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  • noadol 9:43 pm on December 16, 2011 Permalink | Reply  

    wallSound is a modular sound interface that can be placed on different surfaces in the built environment of a public or private space. The project leverages the walls’ limited affordances for interaction, and turns them into a surprising and playful physical experience. This encourages the body to reconsider its physical environment, and creates a potential for new dialogue with common elements of the built environment that surrounds us.


    wallSound uses body conductivity and requires bodily contact and movement to manipulate sounds. It consists of vertical and horizontal copper stripes distributed on a clean wall, connected to speakers. Data concerning the touched copper stripes passes to Processing through an Arduino board, activating patches of sound. The body functions as the switch, affecting an electric circuit when contacting the wall. The composition of the stripes being placed on the wall is drawn from the consideration of the target audience’s height (adults, children), wall dimensions, space acoustic and the desired body movement and combinations.

    Most of the required wiring work is being camouflaged with regular ready-made objects that the eye is accustomed to when placed on walls, like wire management system boxes and wiring tracks. Hookup wires attached to the copper stripes go down to the floor, covered with white tape, giving a clue that can lead to the exposure of the structure and the apparatus driving the installation. The wires run along the floor to the far side and into a box attached to the lower part of the wall which hides the Arduino board and the electrical circuits. Above the stripes, attached to the wall, are the speakers vibrating the sound into the wall, creating the illusion there is a scene going inside or behind it.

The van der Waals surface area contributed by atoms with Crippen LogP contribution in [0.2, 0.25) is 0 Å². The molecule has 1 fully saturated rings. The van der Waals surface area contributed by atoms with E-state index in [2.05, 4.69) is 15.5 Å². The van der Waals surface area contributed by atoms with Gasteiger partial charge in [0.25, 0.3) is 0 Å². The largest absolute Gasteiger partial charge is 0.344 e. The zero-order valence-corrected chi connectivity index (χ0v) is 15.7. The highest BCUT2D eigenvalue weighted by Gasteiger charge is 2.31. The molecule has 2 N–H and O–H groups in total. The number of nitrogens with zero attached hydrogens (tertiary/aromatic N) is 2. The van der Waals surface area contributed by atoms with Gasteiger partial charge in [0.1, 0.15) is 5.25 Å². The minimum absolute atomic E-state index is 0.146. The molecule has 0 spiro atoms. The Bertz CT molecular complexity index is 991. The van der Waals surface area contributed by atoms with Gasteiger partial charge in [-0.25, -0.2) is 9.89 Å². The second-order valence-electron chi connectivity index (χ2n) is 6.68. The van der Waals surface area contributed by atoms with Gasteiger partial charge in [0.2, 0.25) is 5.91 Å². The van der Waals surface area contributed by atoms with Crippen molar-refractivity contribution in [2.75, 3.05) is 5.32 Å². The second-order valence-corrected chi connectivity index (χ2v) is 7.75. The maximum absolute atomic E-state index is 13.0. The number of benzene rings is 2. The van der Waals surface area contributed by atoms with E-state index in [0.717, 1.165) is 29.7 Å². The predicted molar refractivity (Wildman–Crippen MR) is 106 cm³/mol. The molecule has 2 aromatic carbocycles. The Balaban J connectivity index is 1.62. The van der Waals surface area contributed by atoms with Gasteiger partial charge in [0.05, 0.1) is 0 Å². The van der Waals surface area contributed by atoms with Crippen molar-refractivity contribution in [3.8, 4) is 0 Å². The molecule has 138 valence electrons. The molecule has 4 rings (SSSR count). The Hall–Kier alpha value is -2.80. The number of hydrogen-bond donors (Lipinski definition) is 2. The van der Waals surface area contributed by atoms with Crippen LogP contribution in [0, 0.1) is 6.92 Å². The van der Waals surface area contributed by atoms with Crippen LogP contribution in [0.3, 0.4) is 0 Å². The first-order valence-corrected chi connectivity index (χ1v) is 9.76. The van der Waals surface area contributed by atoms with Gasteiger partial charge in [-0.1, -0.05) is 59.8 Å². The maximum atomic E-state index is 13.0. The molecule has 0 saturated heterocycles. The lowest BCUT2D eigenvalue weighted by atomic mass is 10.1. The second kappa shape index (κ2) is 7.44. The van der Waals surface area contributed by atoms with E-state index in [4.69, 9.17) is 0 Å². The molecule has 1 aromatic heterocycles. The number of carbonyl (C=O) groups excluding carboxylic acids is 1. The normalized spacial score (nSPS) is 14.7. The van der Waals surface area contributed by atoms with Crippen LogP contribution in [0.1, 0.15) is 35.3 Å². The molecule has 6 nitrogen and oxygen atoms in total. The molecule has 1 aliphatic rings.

Patches of mp3s are being played whenever one of the copper stripes are touched. In accordance to the iteration’s concept, the sounds are being played in stereo, or amplified through different speakers. The sounds tell a story, a secret, or reveal an illusion of what is behind or within the wall. Lovers fight in “a wall between us”, synthesized sounds resonate in the “wallSound” basic installation, and the sound of water pours out in “waterPole”. After these three iterations in which the wall is being used to generate experience, it seemed interesting to put the wall at the center of attention by turning it into a living vibrating independent entity for the final iteration. Touching the wall will reveal its true personality and needs.

    The wallSound started with the assumption that, like crows, humans are drawn to shiny materials. Therefore, they will be attracted to the copper stripes with its brilliant texture, and will be curious enough to touch it for the first time. On a tiny piece of white tape, the words ‘touch me’ appears, daring the viewer to touch. The copper texture combined with the clues being spread through the wiring system and the teasing text, create new wall affordances that imply a process of playing and revealing the content through touch and movement. After the first touch is being made, followed by sound feedback, the interaction is fluid.

    The interface is modular, keeping its inclusivity: It can be set at any space, in any hight, with content curated for audience and space, and addressed to all age groups. This allows the work to always facilitate the human-wall relationship without restriction.